NASW is among the cosponsors of a letter sent to all members of Congress that highlighted the urgent need to help low- and moderate-income people during a faltering economy.
NASW is a member of the Coalition on Human Needs, an alliance of national organizations working together to promote public policies that address the needs of low-income and other vulnerable people.
The letter went to lawmakers while they debated final details of federal budget resolutions.
"We strongly urge that the final budget resolution include the highest possible domestic discretionary funding out of the choices before you," the coalition stated. "Failure to maximize domestic appropriations will result in vital housing, home, energy, nutrition, health, education and other services for young and old alike [being] simply unable to keep up with existing use, much less rising need. We also urge you to support a budget resolution with important reserve funds that contribute to health and well-being as well as to economic growth and that do not squander revenues vitally needed to pay for national priorities."
The letter stated that an analysis of human needs appropriations since fiscal year 2005 showed erosions in funding. Out of more than 100 direct-service programs in areas tracked by the Coalition on Human Needs — including health, child welfare, Head Start and child care, nutrition, housing, job training and education — only 11 programs grew beyond inflation from fiscal year (FY) 2005 through FY 2008; another three stayed even with current costs. All the rest were cut, the letter stated.
The results showed that in the past year, 62 percent of Head Start programs had to cut back on hours of service or other aspects of their operations; from FY 2004 to 2007, 150,000 rental housing vouchers were lost; 100,000 fewer children received child care assistance in FY 2008 that the year before; and an estimated 169,000 fewer workers received training through the Workforce Investment Act in FY 2008 than in FY 2005.
"We must do more than simply rebuild what has been lost," the coalition stated. "The service providers among us are seeing a continuing and stark increase in need."
The letter also displayed some statistics to show the severity of the problem. For example, the letter highlights that the National Energy Assistance Directors' Association reported 1.2 million households with gas or electricity shut-offs last spring. Costs are up, but help per household from the Low Income Home Energy Assistance Program is down because there are too many lining up for need. Also, rising jobless rates mean more job training and placement services are needed, the letter stated.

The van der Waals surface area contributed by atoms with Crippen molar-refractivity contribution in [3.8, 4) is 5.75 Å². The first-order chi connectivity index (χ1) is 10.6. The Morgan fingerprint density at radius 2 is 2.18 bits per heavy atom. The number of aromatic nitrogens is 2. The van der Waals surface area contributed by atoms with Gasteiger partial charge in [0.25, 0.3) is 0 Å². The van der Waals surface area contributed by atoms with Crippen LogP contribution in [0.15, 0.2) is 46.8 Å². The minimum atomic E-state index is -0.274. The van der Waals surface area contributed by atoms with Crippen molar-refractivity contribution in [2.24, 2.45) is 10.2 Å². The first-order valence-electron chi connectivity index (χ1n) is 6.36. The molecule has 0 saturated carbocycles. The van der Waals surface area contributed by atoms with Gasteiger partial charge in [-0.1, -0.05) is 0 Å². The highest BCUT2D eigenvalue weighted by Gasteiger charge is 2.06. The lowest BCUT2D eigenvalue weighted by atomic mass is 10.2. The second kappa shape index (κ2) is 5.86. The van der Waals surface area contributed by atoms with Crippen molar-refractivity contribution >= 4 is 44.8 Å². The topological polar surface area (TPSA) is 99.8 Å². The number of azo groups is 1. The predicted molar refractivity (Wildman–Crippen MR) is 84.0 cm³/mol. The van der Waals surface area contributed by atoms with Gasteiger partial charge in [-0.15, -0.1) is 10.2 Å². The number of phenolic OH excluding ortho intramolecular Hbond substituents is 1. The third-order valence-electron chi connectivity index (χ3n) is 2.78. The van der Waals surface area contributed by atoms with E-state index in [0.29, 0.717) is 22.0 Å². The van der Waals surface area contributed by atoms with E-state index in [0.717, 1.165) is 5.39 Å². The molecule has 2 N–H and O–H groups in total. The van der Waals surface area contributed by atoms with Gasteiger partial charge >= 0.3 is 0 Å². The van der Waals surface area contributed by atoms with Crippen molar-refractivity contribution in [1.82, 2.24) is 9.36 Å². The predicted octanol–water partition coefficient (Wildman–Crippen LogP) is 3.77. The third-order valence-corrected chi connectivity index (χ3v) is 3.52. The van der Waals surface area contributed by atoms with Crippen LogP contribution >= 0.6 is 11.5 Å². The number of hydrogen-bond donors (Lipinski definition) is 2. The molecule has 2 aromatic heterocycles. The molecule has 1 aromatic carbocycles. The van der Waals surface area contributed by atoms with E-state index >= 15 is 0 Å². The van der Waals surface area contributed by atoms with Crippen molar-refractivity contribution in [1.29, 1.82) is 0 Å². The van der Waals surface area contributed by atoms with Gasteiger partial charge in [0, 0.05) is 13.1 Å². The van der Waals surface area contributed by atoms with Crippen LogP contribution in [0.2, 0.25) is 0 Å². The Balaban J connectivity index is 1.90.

The cost of groceries is also a concern. The letter pointed out that costs are up 5.1 percent since February 2008. "With incomes down, there will be still more families in line at food pantries," the letter stated. "That is why we so strongly urge you to make every effort to maximize the discretionary funds available for human-needs services."
The coalition also pointed out to lawmakers a list of important reserve funds it strongly favors. This includes:
- A $50 billion reserve fund for reauthorizing the State Children's Health Insurance Program (SCHIP), in both House and Senate versions.
- House and Senate language to allow increased federal funding for child support enforcement, to prevent the loss of $11 billion in support owed to children and their families over the next 10 years.
- Senate farm bill reserve fund, to ease the speedy enactment of a farm bill with a strong nutrition title including Food Stamps and emergency food improvements.
- Health care provisions, including reserves in the House and Senate bills to allow for moratoria on Medicaid regulations that would reduce eligibility and benefits and shift costs to states.
- An affordable-housing fund in the House and Senate budgets.
- An Economic Relief for Families fund in the Senate bill, allowing improvements in Temporary Assistance for Needy Families and child welfare services.